The Good First-rate photo quality; full set of manual exposure controls.
The Bad No optical zoom in movie capture; slippery body; spotty performance.
The Bottom Line Though it's certainly a good, inexpensive megazoom camera, some aspects of the Canon PowerShot SX110 IS fall a bit short of its predecessor.
Canon PowerShot SX110 IS
It's very easy to see the appeal of the 9-megapixel Canon PowerShot SX110 IS. It's a reasonably priced, relatively compact megazoom camera with features for casual and seasoned users alike. It also takes great photos for its class. However, as a replacement for the SX100 IS it's a disappointment: Canon didn't address any of the problems we raised with that model, and some aspects of performance even worsened.
One of the SX110 IS's biggest lures is its compact size for a megazoom. It measures 4.4 inches wide by 2.8 inches high by 1.8 inches deep and weighs 10.4 ounces and will fit comfortably into a jacket pocket or uncomfortably in a jeans pocket. The optically stabilized 10x f2.8-4.3 36-360mm zoom lens is responsible for most of that weight. Though slightly smaller than the SX100 IS, the SX110 IS remains large enough that it should be easy to hold securely, but its grip is shallow and the body is slippery. Encased in plastic, the SX110 IS nevertheless feels quite solid and sturdy. A door on the bottom covers an SDHC card slot and battery compartment. Unlike most AA-powered megazooms that use four batteries, the SX110 IS is powered by only two, and battery life feels relatively short. You'll want to pick up some rechargeable NiMH batteries for sure.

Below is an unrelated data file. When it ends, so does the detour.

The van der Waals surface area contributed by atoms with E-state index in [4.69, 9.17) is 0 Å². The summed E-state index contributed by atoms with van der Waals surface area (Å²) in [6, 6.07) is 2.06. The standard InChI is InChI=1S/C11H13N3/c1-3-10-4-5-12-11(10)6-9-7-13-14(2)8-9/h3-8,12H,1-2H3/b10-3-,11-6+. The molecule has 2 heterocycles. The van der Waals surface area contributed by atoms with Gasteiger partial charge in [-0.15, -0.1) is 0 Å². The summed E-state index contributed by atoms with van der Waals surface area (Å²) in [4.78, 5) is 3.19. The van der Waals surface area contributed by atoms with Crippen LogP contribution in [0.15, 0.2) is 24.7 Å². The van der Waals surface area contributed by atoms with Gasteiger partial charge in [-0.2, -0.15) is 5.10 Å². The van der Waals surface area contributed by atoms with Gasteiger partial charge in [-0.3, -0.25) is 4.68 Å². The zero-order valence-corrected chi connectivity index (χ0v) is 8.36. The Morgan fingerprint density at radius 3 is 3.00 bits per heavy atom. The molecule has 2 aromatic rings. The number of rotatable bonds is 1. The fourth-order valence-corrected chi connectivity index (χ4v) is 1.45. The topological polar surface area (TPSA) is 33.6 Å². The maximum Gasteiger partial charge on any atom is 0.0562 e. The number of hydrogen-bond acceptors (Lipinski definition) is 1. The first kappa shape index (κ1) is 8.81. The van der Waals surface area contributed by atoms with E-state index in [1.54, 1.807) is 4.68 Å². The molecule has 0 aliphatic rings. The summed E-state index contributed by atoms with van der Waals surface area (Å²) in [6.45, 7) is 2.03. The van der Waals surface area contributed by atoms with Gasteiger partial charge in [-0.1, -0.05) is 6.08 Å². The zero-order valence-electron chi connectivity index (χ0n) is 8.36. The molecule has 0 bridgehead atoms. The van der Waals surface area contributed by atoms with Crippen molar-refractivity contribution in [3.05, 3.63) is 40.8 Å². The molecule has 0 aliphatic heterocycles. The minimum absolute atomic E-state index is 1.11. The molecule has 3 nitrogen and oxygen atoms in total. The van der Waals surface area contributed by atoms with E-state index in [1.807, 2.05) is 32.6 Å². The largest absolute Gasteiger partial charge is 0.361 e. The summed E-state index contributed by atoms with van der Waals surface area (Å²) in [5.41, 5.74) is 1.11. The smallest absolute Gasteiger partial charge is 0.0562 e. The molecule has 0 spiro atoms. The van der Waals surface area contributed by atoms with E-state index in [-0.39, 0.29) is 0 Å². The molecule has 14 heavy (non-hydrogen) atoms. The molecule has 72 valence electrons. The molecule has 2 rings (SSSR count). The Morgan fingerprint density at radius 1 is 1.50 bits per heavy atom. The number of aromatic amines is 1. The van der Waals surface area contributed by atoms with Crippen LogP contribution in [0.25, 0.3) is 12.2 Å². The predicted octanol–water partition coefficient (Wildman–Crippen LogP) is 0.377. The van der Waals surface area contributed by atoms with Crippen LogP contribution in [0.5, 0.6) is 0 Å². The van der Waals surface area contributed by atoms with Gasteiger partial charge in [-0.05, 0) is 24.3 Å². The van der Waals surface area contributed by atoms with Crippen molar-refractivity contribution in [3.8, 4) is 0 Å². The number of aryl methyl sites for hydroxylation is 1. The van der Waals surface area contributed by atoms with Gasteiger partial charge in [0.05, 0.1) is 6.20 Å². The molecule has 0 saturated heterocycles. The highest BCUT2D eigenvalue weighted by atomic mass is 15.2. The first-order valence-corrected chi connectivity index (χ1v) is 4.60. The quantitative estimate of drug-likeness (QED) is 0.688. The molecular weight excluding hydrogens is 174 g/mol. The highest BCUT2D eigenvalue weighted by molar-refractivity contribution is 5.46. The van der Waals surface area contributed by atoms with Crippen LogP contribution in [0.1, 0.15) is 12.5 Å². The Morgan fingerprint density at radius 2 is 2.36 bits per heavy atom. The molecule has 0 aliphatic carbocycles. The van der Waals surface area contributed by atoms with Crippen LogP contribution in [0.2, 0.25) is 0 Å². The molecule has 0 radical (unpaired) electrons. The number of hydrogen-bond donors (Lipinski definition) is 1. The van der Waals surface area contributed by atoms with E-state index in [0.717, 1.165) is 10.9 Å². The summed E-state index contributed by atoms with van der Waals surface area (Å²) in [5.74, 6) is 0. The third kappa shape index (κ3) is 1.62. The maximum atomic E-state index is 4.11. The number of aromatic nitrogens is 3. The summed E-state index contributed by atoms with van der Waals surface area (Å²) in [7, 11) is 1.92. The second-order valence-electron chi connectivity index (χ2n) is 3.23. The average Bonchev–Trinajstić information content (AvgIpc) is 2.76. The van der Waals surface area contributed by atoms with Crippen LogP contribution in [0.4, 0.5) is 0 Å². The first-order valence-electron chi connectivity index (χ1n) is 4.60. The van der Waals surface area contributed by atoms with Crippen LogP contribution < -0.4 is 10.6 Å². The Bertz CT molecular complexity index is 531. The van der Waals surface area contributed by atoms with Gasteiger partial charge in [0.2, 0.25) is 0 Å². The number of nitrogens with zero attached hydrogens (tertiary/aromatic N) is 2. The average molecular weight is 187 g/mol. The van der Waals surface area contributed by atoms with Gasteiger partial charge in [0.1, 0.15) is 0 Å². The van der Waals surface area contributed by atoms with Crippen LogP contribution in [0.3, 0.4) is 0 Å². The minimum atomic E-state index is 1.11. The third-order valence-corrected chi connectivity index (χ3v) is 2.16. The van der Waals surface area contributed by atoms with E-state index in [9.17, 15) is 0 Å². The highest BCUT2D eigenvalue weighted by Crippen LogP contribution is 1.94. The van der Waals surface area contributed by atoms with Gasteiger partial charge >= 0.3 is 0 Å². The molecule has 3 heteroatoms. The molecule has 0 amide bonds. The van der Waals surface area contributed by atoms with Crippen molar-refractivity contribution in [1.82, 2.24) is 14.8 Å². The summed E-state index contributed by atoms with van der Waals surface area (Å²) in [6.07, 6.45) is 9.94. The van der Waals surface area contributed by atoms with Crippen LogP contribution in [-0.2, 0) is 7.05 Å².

With the screen now 0.5-inch larger than the SX100's at 3 inches, the PictBridge, face detection, and display and menu buttons once below the LCD have been shuffled a bit. Face detection, display, and menu buttons join the dedicated exposure compensation button above and below the navigational scroll wheel instead of below the LCD. This actually works better since it puts everything under your thumb. The wheel surrounds a Func button and has top, bottom, left, and right pressure points for ISO sensitivity, focus (manual and macro), flash, and drive mode; unfortunately, it retains its all-too-easy-to-change-settings responsiveness. The PictBridge button is now relegated to the far left corner above the screen, while a playback button sits between the right side of the LCD and the slight indent of a thumb rest.